Dictator – Bossy people. They’re not confident that they can sell others on their ideas, so they have to try to bully them.

Agitator – Perhaps the worst of all. These people like to stir things up. They’re only happy when they’re unhappy. They try to unite people as a negative force.

You want to be a:

Facilitator – These people are always looking for a solution. They bring out the best in others by making work easier.

Sweet ‘tater – These humble, likeable, nice people will do just about anything for anyone. They genuinely like people. The get respect because they treat people with respect.

We challenge you to be a facilitator and a sweet ‘tater. Our quote today is by John Cassis, the former baseball player who became a motivational speaker.

“It’s nice to be important, but it’s more important to be nice.”

Nice is a nice way to be. Tomorrow, we’ll put the “thanks” in Thanksgiving. Until then, here’s to your bigg success!

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The Role Of Role Playing

In our last blog, we told the story on storytelling. We discussed finding the right yarn and offered tips on telling your tall tale well. 14 Hear the story.]

Today, we’ll discuss how to use role playing, both professionally and personally.

We’re not pretending to be the have all and be all of role play discussions here. We’re talking about a specific use of it. So let’s define what we mean when we say role play:

Practicing human interaction before you actually do it.

Rehearsing in your mirror is better than nothing, but it’s not role playing. With role playing, you’re going to have a mentor, a peer, or a buddy. When done right, it’s a much richer experience than simply rehearsing.

Practice makes perfect.
Imagine an athlete who never practiced. Or an actor who never rehearsed. Would you expect them to rise to the top of their profession?

So why do we think it’s any different for us? It’s not. By role playing, you’ll enter situations with more confidence, because you’ve been there before. You’ll face less stress and perform better. You’ve made the unfamiliar familiar.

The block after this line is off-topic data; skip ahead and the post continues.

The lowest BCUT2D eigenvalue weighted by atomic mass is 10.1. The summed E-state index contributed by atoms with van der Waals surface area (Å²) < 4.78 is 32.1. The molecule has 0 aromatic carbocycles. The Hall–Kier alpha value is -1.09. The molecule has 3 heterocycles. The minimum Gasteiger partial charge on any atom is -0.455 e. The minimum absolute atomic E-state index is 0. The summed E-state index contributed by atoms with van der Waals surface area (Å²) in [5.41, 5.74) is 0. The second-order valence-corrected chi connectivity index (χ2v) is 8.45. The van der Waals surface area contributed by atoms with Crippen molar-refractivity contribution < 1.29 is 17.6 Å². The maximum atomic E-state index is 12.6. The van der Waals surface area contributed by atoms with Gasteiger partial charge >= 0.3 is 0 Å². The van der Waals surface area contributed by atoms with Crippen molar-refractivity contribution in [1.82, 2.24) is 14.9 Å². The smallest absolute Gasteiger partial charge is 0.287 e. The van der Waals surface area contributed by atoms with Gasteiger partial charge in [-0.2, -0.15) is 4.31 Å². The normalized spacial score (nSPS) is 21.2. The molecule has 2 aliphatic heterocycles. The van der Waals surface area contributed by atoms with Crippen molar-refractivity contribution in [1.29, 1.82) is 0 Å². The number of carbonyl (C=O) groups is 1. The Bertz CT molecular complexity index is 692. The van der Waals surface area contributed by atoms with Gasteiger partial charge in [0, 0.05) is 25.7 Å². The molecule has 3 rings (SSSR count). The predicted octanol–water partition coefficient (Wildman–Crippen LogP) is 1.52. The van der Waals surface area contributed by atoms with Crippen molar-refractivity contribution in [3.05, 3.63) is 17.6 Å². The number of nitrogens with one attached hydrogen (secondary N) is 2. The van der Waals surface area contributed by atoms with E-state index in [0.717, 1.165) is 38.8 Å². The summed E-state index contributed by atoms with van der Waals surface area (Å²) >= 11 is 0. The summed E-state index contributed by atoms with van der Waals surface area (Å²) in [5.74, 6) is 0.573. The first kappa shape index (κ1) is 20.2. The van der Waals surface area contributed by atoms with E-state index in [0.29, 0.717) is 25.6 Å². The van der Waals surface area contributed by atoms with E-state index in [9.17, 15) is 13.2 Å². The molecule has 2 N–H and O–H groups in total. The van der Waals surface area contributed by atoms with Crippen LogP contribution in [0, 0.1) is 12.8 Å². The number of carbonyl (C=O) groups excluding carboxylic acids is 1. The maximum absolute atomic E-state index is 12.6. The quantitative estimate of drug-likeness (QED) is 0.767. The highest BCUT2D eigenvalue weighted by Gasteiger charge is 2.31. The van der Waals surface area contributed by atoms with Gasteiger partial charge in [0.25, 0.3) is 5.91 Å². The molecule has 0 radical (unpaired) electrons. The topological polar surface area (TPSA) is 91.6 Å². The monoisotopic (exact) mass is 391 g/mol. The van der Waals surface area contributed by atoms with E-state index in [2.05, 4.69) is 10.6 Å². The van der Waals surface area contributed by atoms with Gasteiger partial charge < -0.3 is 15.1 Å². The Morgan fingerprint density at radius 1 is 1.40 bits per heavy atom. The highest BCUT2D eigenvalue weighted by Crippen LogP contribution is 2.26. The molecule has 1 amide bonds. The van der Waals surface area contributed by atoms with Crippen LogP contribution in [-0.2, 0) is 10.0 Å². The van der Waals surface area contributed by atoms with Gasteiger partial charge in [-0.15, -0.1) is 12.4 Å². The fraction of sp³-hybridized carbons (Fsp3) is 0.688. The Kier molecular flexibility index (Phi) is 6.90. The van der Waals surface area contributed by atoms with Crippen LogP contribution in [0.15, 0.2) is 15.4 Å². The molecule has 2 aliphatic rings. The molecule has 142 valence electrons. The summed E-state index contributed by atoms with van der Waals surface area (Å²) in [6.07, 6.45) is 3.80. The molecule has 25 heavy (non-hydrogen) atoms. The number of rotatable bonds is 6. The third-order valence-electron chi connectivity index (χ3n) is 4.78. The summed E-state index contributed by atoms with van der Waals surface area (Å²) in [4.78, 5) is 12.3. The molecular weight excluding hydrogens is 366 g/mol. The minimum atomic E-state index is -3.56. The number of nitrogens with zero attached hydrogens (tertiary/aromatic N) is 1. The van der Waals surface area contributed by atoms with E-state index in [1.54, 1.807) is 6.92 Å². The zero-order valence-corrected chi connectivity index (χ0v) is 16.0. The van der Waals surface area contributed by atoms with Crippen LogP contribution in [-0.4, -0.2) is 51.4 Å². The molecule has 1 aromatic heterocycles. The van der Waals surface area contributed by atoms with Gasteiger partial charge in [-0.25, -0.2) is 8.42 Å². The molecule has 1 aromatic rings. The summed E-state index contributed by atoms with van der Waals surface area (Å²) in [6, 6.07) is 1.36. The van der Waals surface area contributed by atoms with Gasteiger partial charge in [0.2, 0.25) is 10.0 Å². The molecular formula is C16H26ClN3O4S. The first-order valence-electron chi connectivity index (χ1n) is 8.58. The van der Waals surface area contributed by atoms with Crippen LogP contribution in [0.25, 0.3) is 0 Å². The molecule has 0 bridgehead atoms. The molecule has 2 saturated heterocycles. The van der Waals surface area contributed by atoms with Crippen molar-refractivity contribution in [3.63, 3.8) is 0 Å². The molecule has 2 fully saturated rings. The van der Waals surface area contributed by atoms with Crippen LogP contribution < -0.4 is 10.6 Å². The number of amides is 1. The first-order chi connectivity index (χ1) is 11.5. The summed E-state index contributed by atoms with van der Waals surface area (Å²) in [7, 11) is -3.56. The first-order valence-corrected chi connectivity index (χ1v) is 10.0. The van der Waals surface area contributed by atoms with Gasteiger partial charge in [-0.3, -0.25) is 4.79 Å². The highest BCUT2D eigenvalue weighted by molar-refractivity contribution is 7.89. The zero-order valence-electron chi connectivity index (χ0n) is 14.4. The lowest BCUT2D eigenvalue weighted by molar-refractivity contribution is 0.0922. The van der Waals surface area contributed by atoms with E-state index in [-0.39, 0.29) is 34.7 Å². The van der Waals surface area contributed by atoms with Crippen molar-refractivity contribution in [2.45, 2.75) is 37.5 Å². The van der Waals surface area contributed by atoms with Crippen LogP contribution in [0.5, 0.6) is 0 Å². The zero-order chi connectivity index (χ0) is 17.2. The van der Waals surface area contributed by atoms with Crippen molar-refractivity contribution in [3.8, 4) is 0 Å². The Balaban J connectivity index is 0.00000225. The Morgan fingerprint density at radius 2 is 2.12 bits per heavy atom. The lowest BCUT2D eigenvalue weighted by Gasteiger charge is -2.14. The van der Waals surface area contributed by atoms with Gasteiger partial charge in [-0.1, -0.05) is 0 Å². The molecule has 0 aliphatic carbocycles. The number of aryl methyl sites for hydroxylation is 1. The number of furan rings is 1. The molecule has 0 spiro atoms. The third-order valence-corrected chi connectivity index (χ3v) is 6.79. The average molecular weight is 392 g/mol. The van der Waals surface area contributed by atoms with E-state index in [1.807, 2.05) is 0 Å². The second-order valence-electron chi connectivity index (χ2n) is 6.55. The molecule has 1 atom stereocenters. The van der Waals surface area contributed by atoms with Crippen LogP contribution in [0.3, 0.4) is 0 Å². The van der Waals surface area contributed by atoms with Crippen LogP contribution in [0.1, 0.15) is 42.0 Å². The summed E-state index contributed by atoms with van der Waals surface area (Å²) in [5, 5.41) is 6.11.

Simulate the situation.
Create the exact same environment. Come as close as you possibly can to setting up the same circumstances you will face in the actual situation. This really needs to be done with you and another person face-to-face. You can role play over the phone (especially a phone call), but it’s much better in person. Let’s look at some examples of situations that you might want to role play.

Annual review / ask for a raise
Are you going to be sitting or standing? How about your boss? Most likely, you’ll both be seated around a desk. So when you role play, sit around a desk (or something you can pretend is a desk).

Sales call
You’ll probably be standing, at least at first. Practice your greeting while standing. Practice down to the handshake. You want a handshake Goldilocks would like – not too hard, not too soft.

Service call at homeowner’s residence
Practice ringing the door bell. What if the door bell doesn’t work? Practice knocking. Where will you stand as the homeowner opens the door? What will you say?

You can use these same techniques personally. For example, if you’re a parent, you may want to role play an important conversation with one of your kids. Personally or professionally, role playing is a great preparation method. Practice it, then do it.

Our quote today is by the great tennis player, Arthur Ashe.

“One important key to success is self-confidence.
An important key to self-confidence is preparation.”

Willingness to prepare helps you succeed. Role play your way to a great day.

Tomorrow’s the day before Thanksgiving here in the U.S. So we’re going to talk about ‘taters. We’ll ask, “What kind of ‘tater are you?”

Until then, here’s to your bigg success!